Is there a need for a Special Law?

If the police, prosecution, and courts will work together it will be easier to tackle biased motivated crimes. The government responds to this crime through their criminal justice system where the judiciary and law enforcement agencies work together. In India, there is no such compulsion to prove the motive of the crime. Since motive is a deep concern and there are limits to the kind of evidence that can be produced and can help in proving the motive of the crime as hate crime cases demand a different approach. 

To punish the motive of crime rather than the intention is becoming more important as it may influence more people to attempt crime with criminal motive and it may give rise to crime in India. There must be a proper law or a provision mentioned with the term ‘hate crime’ with such punishments which is suitable to improve the motive of the accused. The court should consider the motive of crime as evidence under proper law.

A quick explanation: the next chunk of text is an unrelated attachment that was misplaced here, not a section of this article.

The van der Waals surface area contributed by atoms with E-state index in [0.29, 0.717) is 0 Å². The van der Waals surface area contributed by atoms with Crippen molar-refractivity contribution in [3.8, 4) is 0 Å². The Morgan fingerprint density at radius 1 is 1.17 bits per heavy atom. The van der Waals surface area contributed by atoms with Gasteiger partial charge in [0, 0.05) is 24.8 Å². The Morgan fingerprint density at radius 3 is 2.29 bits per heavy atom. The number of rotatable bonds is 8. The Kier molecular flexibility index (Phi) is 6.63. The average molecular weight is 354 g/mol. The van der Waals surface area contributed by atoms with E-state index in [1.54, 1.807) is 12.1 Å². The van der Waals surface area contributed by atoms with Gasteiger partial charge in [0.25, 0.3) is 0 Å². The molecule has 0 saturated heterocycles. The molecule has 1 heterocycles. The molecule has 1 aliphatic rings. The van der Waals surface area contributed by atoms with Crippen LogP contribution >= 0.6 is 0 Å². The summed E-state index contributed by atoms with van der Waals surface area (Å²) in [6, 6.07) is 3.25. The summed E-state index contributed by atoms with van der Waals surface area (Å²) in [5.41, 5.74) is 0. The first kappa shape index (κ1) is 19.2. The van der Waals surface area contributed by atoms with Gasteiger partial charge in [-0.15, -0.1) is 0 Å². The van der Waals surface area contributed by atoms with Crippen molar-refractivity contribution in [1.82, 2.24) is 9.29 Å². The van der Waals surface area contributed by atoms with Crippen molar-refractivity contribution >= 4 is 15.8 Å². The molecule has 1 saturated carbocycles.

The key matter of contention is that when the criminal cases are impeached, the hate motivation ought to be expressly perceived and rebuffed. Up to now, cases of hate crime are on the high rise which should be alarmed out and there is a need to awaken our legal system to take major actions to break the records.

Considering all, the major concern is to make separate legislation and to curb this problem. Enrooting hate crime results in the betterment of the country and can make the motive of wrongdoing act as a vital element in the judicial system. The aforesaid information makes it clear that this crime is not the same as other crimes. This problem needs to be looked at from a different angle. Only in this way, we can curb this cancer in our country.

Editor’s Note
A country like India is bound to have cultural and religious differences. But when these differences reach a level where they become hazardous, the situation needs to be controlled. Hate crimes have existed for a long time, and no matter how hard we try, eradicating them won’t be an easy task. In this article, the author talks about different types of hate crimes and India’s measures to curb it.